Company hired to oversee vaccine operations staffed with former DFL operatives, congressman alleges

Hagedorn is alleging that in exchange for Walz’s hiring Vault Health for COVID work many Minnesota companies would have been capable of doing, the company “kicked back money to Walz’s DFL cronies.”

Dan Feehan/Department of Defense

An out-of-state company tasked with overseeing Minnesota’s vaccine and testing operations received millions of dollars in CARES Act funds from the state while hiring former DFL operatives and candidates, a congressman has alleged.

U.S. Rep. Jim Hagedorn has drawn attention to his former opponent’s alleged involvement in “possible corruption” and “special favors” in a series of statements.

In a February statement, Hagedorn said that Gov. Tim Walz hired the New York-based company Vault Health to preside over “COVID-related tasks.” Walz used millions of dollars out of Minnesota’s share of the CARES Act to pay the company, according to Hagedorn.

“I’m told Walz set up this contract using his emergency powers and did not go through a standard competition process,” Hagedorn said, reiterating that Walz made this decision without any input from the Legislature.

Dan Feehan, who ran against Hagedorn for Congress the last two election cycles, was  hired by the men’s health company to “oversee vaccine distribution,” according to Hagedorn, even though Feehan has no “hands-on or pertinent background and experience” for the role.

Vault, however, touted Feehan’s time at the Pentagon during an Ebola virus outbreak as qualification for the job.

According to a press release from Vault in January of this year, the company said it brought in Feehan as part of its efforts “to ensure that Vault has built the strongest system for states to vaccinate their population.”

The release says that Vault partnered with Minnesota to run COVID testing programs, “including at-home, on-site and pop-up testing events.”

A statement from Feb. 19 on Vault’s website announces its partnership with certain states to operate vaccine and testing sites.

“In Minneapolis, we vaccinated nearly 9,700 patients in over three days. And, at the time of this writing, we’ve vaccinated about 1,500 people in just one day in Duluth. Other cities in Minnesota are soon to follow,” the announcement reads.

The Minnesota Department of Health’s website refers users to Vault with their questions on making a vaccine appointment.

Walz, Vault, and Feehan are to blame for the “failed” vaccine lottery system, Hagedorn said.

“The delivery of vaccine via the lottery is so bad that the Minnesota Hospital Association wrote Walz and his bureaucrats … to openly complain and harshly demand an immediate end to the lottery,” Hagedorn noted.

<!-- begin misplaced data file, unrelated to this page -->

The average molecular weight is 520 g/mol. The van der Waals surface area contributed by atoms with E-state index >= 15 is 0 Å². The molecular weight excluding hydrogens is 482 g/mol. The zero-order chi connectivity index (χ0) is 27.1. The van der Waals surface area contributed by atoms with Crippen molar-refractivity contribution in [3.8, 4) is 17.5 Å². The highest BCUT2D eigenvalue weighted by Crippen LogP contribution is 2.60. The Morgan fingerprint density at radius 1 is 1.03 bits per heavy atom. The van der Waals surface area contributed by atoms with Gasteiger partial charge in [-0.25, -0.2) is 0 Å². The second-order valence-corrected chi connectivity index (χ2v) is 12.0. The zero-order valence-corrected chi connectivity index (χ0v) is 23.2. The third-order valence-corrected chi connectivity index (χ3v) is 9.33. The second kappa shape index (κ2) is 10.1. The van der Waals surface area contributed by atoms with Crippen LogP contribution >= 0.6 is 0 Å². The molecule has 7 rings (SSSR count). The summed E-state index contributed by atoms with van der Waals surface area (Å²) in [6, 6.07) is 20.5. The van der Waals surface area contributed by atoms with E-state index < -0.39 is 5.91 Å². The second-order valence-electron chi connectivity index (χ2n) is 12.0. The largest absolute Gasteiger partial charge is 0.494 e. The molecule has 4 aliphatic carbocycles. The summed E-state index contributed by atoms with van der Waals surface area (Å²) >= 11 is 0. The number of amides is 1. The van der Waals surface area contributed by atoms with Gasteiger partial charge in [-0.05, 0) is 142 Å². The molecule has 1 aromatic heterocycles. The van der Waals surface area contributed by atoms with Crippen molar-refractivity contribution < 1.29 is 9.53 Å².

MPR reporter Catharine Richert briefly wrote in early February about Feehan’s involvement with Vault and said that the company, “which has been doing saliva testing in Minnesota, is taking over the state vaccine site operations, too.”

Feehan is just one questionable hire by Vault, Hagedorn claimed, noting that Feehan’s campaign manager and Walz’s former deputy chief of staff were also hired by Vault Health for unknown reasons.

Hagedorn alleged in a second statement that in exchange for Walz’s hiring of Vault Health for COVID work many Minnesota companies would have been capable of doing, the company “kicked back money to Walz’s DFL cronies” by offering them cushy jobs.

Feehan is the same politician who was “hand-picked” by Speaker Nancy Pelosi to run for Congress in Minnesota, and who was defeated twice by Hagedorn, he noted in his statement.

Hagedorn also made reference to past controversies involving Feehan’s finances.

“Walz’s hiring of Vault Health and Vault Health’s hiring of Feehan fits Feehan and the Democrats’ pattern of finding questionable sources to personally finance carpetbagger Feehan as he spends years fruitlessly running for Congress,” Hagedorn said.

“Expect Feehan to announce a third campaign later this year, after this latest contract and payment to run for Congress is complete,” he added, suggesting that Feehan’s new job would position him well financially to launch a third bid.

Feehan was previously accused of being paid by different Democratic groups to run for Congress, collecting almost $500,000 in 2019. Hagedorn’s campaign requested that Feehan provide proof of work he had done to receive the payments, but they were never provided with that information.